Does caffeine rule your life? You’re not alone. Many adults depend on this stimulant — usually in the form of coffee — to help them power through their morning without looking and feeling like a zombie. The problem is, too much of a good thing doesn’t always produce favorable results. Sometimes your heart, your brain, and your sleep schedule need a little break.
Have you actually ever tried swearing off caffeine completely? It’s not pleasant. But even though cutting back will probably still result in a withdrawal headache worthy of breaking records, you can still get caffeine in other ways — not through pills or powder, but in a number of foods and other drinks.
The health benefits (and risks) of caffeine
The effects of caffeine, biologically, aren’t universal. Everyone reacts to it differently. However, past studies have suggested many people can benefit from a little bit of caffeine. It isn’t a miracle drug — it probably won’t make you live longer, at least not in the sci-fi manner of the concept. But even though it might cause some unwanted side effects for some people, there’s a reason it’s legal.
The benefits: You already likely know that caffeine makes you more alert and (usually) helps you focus more attentively on tasks. Eating or drinking caffeine regularly also might have long term benefits, though. According to The Telegraph, a healthy dose of daily caffeine might make you smarter. It also decreases your risk for conditions like type 2 diabetes, Parkinson’s disease, and certain types of cancers.
The risks: For most people, a little bit of caffeine every day — even up to 400 milligrams in many cases — only leads to major jitters, but not much more. However, Medical News Today warns that consuming 500 milligrams or more consistently can lead to a long list of health problems. If you’re struggling with unexplained restlessness, insomnia, nervousness, irritability, or stomach issues, you might consider cutting back on your coffee consumption — or all caffeine, for that matter.
Is coffee bad for your health?
Out of all the possible sources of caffeine out there, coffee is probably one of the most popular. (Just think of how many Starbucks stores you likely pass — OK, make a quick stop at — on your way to and from work.) Even though there are some claims that drinking too much coffee can give you heart disease or cancer, Mayo Clinic says this probably doesn’t apply to everyone. Besides, as you read above, this is one of those cases in which the benefits of a substance outweigh the risks.
If you don’t like the way coffee affects you, you don’t have to drink it. But your world (probably) isn’t going to end any sooner just because you have a slight addiction to your coffee maker.
Despite its benefits, you don’t have to rely on coffee alone to give yourself an often much needed caffeine boost. The nice thing about getting your caffeine from alternative sources is that coffee provides about 100 milligrams of caffeine per 8-ounce cup — and most sources will give you way less than that. If you’re extra sensitive to the drug’s effects — or you’re just trying to cut back, which isn’t the worst decision you’ll make today — you can give yourself micro-doses without sending your body into a frenzy of uncontrollable jitters.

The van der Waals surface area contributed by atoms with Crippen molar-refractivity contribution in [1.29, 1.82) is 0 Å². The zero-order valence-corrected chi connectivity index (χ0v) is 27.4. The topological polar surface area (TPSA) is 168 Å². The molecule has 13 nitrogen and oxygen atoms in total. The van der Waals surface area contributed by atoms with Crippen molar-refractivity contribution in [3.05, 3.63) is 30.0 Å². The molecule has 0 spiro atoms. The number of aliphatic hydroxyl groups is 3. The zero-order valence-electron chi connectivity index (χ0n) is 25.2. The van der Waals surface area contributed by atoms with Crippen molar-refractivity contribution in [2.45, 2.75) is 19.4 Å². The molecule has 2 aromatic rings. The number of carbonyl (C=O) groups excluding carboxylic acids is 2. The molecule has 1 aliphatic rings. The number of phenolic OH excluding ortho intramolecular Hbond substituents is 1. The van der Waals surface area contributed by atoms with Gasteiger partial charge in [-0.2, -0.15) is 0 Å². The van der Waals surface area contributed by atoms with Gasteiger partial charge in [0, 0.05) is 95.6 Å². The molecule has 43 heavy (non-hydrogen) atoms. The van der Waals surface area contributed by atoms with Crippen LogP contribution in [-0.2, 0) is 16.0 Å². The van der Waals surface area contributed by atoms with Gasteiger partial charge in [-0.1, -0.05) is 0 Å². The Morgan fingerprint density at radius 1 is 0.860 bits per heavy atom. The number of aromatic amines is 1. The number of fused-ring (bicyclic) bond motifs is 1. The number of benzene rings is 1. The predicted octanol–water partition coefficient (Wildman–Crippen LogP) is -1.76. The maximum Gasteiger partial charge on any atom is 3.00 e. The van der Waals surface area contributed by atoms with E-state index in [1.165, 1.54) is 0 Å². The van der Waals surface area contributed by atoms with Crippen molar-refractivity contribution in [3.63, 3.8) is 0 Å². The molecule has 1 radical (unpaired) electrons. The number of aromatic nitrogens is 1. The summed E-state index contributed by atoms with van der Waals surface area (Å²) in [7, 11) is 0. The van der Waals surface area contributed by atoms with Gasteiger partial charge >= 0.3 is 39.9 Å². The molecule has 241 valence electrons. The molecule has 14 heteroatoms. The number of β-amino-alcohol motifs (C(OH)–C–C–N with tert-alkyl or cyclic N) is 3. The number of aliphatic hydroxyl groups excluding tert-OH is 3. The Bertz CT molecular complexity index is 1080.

Here are some surprising — and mostly healthy — caffeine sources to satisfy you without destroying your productivity (and sleep).
Amount of caffeine: 12 milligrams per ounce
Though it’s usually thought of as a dessert food, in small amounts, chocolate has a large number of health benefits. Dark chocolate is actually high in fiber and iron. It’s also loaded with antioxidants — so a small square per day might make you look and feel younger (just don’t eat too much, because sugar tends to have the opposite effect). There are also studies that suggest eating dark chocolate can lower your blood pressure, raise your HDL (“good”) cholesterol, and increase blood flow to your brain.
Did you know?
Coffee might not endanger your health, but caffeine powder almost certainly will. Unlike coffee, anything made with caffeine powder is extremely concentrated — caffeine in powder form is much more potent than you might expect. People have actually died from overdoses because they didn’t realize they were consuming lethal amounts of caffeine. A single teaspoon could have as much caffeine as up to 75 cups of coffee. You’re definitely better off sticking with coffee or chocolate to get your “fix.”
Amount of caffeine: 2 milligrams per bar
Many brands of protein bars manage to pack a lot of nutrition into a small handheld serving — not just protein, but also fiber, B vitamins, and yes, even caffeine. Unfortunately, many flavored varieties are just too overloaded with sugar and empty calories to be considered healthy — the “risks” cancel out the nutritional value. However, homemade protein bars are the perfect opportunity to combine healthy carbs, protein, and caffeine.
Amount of caffeine: 2 milligrams per 1/2 cup
Ice cream isn’t all bad — not even chocolate, which usually has at least some caffeine per serving. According to SF Gate, you can get a small amount of calcium and maybe even a little protein per half cup. This doesn’t mean you’re allowed to have ice cream with every meal, of course. We’re not even suggesting you eat it every day (okay, maybe just one small scoop). However, you can also hunt for brands that are lower in added sugars and calories to make your indulgence worth your while.
Did you know?
Caffeine takes only 10 minutes to have noticeable physical and psychological effects. These effects reach their high point within about 45 minutes — so if you have an important task to do and only 30 minutes to complete it, grab yourself a (small!) bowl of ice cream ASAP. Unfortunately (or fortunately), the effects of caffeine don’t wear off for anywhere between 4 and 6 hours after first consuming it.
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